Joss Whedon at the Los Angeles Premiere Screening of "Much Ado About Nothing" held at at Oscars Outdoors at Academy Hollywood

The fact that there are comparatively few really good female superheroes, and movie studios don’t seem willing to take a risk on the ones that do exist, has really been pissing off the guy who created Buffy the Vampire Slayer.

In an interview with The Daily Beast’s Marlow Stern, Joss Whedon says the industry’s reluctance to put female heroes in the spotlight really pisses him off. Since so much is financially motivated, though, he’s hoping that the enormous success of The Hunger Games will make people realize that there’s a huge market for female heroes.

Toymakers will tell you they won’t sell enough, and movie people will point to the two terrible superheroine movies that were made and say, You see? It can’t be done. It’s stupid, and I’m hoping The Hunger Games will lead to a paradigm shift. It’s frustrating to me that I don’t see anybody developing one of these movies. It actually pisses me off. My daughter watched The Avengers and was like, “My favorite characters were the Black Widow and Maria Hill,” and I thought, Yeah, of course they were. I read a beautiful thing Junot Diaz wrote: “If you want to make a human being into a monster, deny them, at the cultural level, any reflection of themselves.”

I get where Whedon’s daughter is coming from. I remember reading The Hobbit when I was eight years old and being confused as to why there weren’t any girls in it. But there will probably be a few more female superheroes in the next Avengers installment, because Whedon’s on board and has already let slip that the Scarlet Witch, the daughter of X-Men villain Magneto, would be joining the team.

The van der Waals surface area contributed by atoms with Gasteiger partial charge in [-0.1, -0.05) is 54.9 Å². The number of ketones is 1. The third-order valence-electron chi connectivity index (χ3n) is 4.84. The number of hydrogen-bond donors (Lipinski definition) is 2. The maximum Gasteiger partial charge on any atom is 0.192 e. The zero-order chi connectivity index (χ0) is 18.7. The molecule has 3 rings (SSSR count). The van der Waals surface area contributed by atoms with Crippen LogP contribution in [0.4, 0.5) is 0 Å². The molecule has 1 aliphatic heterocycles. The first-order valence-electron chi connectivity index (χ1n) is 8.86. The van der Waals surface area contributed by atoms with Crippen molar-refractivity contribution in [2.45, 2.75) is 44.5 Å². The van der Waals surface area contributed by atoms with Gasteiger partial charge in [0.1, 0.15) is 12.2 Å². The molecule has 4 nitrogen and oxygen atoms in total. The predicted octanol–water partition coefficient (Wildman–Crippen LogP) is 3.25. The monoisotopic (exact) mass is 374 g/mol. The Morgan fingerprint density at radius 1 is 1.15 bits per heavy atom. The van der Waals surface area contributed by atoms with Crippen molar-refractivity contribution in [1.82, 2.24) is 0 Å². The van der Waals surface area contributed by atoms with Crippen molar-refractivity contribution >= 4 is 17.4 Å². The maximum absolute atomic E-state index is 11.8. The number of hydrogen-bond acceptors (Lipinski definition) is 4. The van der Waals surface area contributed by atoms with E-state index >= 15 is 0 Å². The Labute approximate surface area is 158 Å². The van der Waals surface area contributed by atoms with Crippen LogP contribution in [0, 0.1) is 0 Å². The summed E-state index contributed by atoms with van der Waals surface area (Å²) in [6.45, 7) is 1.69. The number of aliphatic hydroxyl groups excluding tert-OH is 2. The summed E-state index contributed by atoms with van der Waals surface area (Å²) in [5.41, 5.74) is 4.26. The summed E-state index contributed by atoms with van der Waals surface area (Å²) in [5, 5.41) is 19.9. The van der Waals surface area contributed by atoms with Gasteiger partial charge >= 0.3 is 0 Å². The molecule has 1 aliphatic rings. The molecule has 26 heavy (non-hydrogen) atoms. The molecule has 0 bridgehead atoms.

Whedon has a fondness for heroines that he credits to his mother, who he describes as a “hardcore feminist.” And that sort of thing applies even in his non-genre work, like the upcoming Much Ado About Nothing. Of Beatrice, played in his film by Amy Acker, he says:

Until I committed myself to filming it, I never focused on how ballsy and wonderful it was that Shakespeare felt the need to put this out there. I didn’t go into it thinking Beatrice is a great feminist icon, just that she’s a great character. It was only later that I realized how powerful and in my wheelhouse it was.

When he finishes with Avengers 2, there are a lot of pet projects Whedon might tackle. He is the guy who created Dr. Horrible’s Sing-Along Blog, after all. But he does have a daughter at home who seems to have a thing for female superheroes.

“I miss the blank page,” he said of his potential next projects. “I’d love to do a ballet, but I’m still thinking about how to stage it. And back to the female-hero thing, I’m not going to let nobody do it. It doesn’t have to be me, but it could be.”

If anybody can get a good female superhero movie rolling at this point, it’s probably the guy who made The Avengers.

Via The Daily Beast/Photo: WENN